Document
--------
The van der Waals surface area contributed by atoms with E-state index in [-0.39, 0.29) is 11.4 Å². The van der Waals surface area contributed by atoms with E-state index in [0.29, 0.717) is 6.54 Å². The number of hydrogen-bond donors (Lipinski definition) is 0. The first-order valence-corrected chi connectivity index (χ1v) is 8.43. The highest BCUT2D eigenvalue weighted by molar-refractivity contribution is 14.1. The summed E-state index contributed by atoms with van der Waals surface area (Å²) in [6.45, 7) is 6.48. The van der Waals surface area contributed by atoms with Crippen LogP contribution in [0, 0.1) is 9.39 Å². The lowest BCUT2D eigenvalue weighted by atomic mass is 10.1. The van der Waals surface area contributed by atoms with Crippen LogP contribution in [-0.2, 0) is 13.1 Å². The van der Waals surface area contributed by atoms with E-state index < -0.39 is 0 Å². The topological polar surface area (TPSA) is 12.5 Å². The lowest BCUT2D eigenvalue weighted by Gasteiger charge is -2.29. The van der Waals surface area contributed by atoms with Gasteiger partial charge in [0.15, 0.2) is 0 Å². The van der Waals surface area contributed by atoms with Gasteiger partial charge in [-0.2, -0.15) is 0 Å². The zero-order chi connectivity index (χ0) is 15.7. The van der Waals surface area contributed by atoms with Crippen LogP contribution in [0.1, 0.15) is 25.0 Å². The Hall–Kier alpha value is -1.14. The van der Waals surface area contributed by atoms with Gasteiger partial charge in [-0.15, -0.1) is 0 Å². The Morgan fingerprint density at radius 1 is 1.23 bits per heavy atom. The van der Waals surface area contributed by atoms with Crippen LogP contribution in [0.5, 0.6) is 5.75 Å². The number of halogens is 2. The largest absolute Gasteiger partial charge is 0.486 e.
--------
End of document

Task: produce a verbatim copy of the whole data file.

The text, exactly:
The van der Waals surface area contributed by atoms with E-state index in [-0.39, 0.29) is 11.4 Å². The van der Waals surface area contributed by atoms with E-state index in [0.29, 0.717) is 6.54 Å². The number of hydrogen-bond donors (Lipinski definition) is 0. The first-order valence-corrected chi connectivity index (χ1v) is 8.43. The highest BCUT2D eigenvalue weighted by molar-refractivity contribution is 14.1. The summed E-state index contributed by atoms with van der Waals surface area (Å²) in [6.45, 7) is 6.48. The van der Waals surface area contributed by atoms with Crippen LogP contribution in [0, 0.1) is 9.39 Å². The lowest BCUT2D eigenvalue weighted by atomic mass is 10.1. The van der Waals surface area contributed by atoms with Crippen LogP contribution in [-0.2, 0) is 13.1 Å². The van der Waals surface area contributed by atoms with E-state index < -0.39 is 0 Å². The topological polar surface area (TPSA) is 12.5 Å². The lowest BCUT2D eigenvalue weighted by Gasteiger charge is -2.29. The van der Waals surface area contributed by atoms with Gasteiger partial charge in [0.15, 0.2) is 0 Å². The van der Waals surface area contributed by atoms with Gasteiger partial charge in [-0.2, -0.15) is 0 Å². The zero-order chi connectivity index (χ0) is 15.7. The van der Waals surface area contributed by atoms with Crippen LogP contribution in [0.1, 0.15) is 25.0 Å². The Hall–Kier alpha value is -1.14. The van der Waals surface area contributed by atoms with Gasteiger partial charge in [-0.15, -0.1) is 0 Å². The Morgan fingerprint density at radius 1 is 1.23 bits per heavy atom. The van der Waals surface area contributed by atoms with Crippen LogP contribution in [0.5, 0.6) is 5.75 Å². The number of halogens is 2. The largest absolute Gasteiger partial charge is 0.486 e.